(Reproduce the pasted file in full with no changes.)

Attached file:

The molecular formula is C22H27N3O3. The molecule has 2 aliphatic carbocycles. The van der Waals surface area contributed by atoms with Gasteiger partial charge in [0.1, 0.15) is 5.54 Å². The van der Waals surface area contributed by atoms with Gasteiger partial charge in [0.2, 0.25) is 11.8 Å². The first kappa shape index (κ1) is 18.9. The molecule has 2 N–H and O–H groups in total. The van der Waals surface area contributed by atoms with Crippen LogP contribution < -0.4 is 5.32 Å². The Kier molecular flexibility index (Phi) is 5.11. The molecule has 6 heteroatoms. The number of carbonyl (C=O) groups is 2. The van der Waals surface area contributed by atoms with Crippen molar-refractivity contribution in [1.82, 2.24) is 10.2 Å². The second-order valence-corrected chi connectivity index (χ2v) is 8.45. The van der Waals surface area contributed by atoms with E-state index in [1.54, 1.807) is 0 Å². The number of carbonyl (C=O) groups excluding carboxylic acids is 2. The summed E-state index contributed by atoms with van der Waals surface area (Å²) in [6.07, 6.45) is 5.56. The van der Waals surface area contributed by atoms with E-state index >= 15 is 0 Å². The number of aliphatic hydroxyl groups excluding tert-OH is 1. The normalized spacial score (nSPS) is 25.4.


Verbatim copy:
The molecular formula is C22H27N3O3. The molecule has 2 aliphatic carbocycles. The van der Waals surface area contributed by atoms with Gasteiger partial charge in [0.1, 0.15) is 5.54 Å². The van der Waals surface area contributed by atoms with Gasteiger partial charge in [0.2, 0.25) is 11.8 Å². The first kappa shape index (κ1) is 18.9. The molecule has 2 N–H and O–H groups in total. The van der Waals surface area contributed by atoms with Crippen LogP contribution < -0.4 is 5.32 Å². The Kier molecular flexibility index (Phi) is 5.11. The molecule has 6 heteroatoms. The number of carbonyl (C=O) groups is 2. The van der Waals surface area contributed by atoms with Crippen molar-refractivity contribution in [1.82, 2.24) is 10.2 Å². The second-order valence-corrected chi connectivity index (χ2v) is 8.45. The van der Waals surface area contributed by atoms with E-state index in [1.54, 1.807) is 0 Å². The number of carbonyl (C=O) groups excluding carboxylic acids is 2. The summed E-state index contributed by atoms with van der Waals surface area (Å²) in [6.07, 6.45) is 5.56. The van der Waals surface area contributed by atoms with E-state index >= 15 is 0 Å². The number of aliphatic hydroxyl groups excluding tert-OH is 1. The normalized spacial score (nSPS) is 25.4.